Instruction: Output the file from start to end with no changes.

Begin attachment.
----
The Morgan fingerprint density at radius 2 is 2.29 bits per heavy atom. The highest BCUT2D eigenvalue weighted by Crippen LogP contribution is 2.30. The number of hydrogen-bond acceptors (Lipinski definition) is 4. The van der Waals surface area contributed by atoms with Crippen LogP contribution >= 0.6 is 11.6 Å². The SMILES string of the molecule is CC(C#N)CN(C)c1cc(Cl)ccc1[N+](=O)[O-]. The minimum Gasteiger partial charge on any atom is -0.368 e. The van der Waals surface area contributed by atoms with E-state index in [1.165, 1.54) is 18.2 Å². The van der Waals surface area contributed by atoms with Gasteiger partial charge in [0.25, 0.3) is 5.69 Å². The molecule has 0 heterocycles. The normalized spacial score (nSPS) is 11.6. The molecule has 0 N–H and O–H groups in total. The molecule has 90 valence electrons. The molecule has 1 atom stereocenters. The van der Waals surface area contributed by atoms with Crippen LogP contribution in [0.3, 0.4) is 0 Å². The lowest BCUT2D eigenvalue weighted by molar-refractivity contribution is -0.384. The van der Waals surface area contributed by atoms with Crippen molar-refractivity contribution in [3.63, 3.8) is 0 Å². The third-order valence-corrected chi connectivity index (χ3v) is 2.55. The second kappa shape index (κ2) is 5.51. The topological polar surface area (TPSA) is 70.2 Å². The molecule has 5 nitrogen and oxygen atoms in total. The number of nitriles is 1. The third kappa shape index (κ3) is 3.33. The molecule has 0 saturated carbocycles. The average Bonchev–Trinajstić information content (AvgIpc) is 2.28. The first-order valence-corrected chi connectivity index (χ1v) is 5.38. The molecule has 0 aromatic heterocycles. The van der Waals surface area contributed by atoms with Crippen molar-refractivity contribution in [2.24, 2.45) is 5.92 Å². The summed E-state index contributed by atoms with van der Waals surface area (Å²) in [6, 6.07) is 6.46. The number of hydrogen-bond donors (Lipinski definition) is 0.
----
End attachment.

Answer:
The Morgan fingerprint density at radius 2 is 2.29 bits per heavy atom. The highest BCUT2D eigenvalue weighted by Crippen LogP contribution is 2.30. The number of hydrogen-bond acceptors (Lipinski definition) is 4. The van der Waals surface area contributed by atoms with Crippen LogP contribution >= 0.6 is 11.6 Å². The SMILES string of the molecule is CC(C#N)CN(C)c1cc(Cl)ccc1[N+](=O)[O-]. The minimum Gasteiger partial charge on any atom is -0.368 e. The van der Waals surface area contributed by atoms with E-state index in [1.165, 1.54) is 18.2 Å². The van der Waals surface area contributed by atoms with Gasteiger partial charge in [0.25, 0.3) is 5.69 Å². The molecule has 0 heterocycles. The normalized spacial score (nSPS) is 11.6. The molecule has 0 N–H and O–H groups in total. The molecule has 90 valence electrons. The molecule has 1 atom stereocenters. The van der Waals surface area contributed by atoms with Crippen LogP contribution in [0.3, 0.4) is 0 Å². The lowest BCUT2D eigenvalue weighted by molar-refractivity contribution is -0.384. The van der Waals surface area contributed by atoms with Crippen molar-refractivity contribution in [3.63, 3.8) is 0 Å². The third-order valence-corrected chi connectivity index (χ3v) is 2.55. The second kappa shape index (κ2) is 5.51. The topological polar surface area (TPSA) is 70.2 Å². The molecule has 5 nitrogen and oxygen atoms in total. The number of nitriles is 1. The third kappa shape index (κ3) is 3.33. The molecule has 0 saturated carbocycles. The average Bonchev–Trinajstić information content (AvgIpc) is 2.28. The first-order valence-corrected chi connectivity index (χ1v) is 5.38. The molecule has 0 aromatic heterocycles. The van der Waals surface area contributed by atoms with Crippen molar-refractivity contribution in [2.24, 2.45) is 5.92 Å². The summed E-state index contributed by atoms with van der Waals surface area (Å²) in [6, 6.07) is 6.46. The number of hydrogen-bond donors (Lipinski definition) is 0.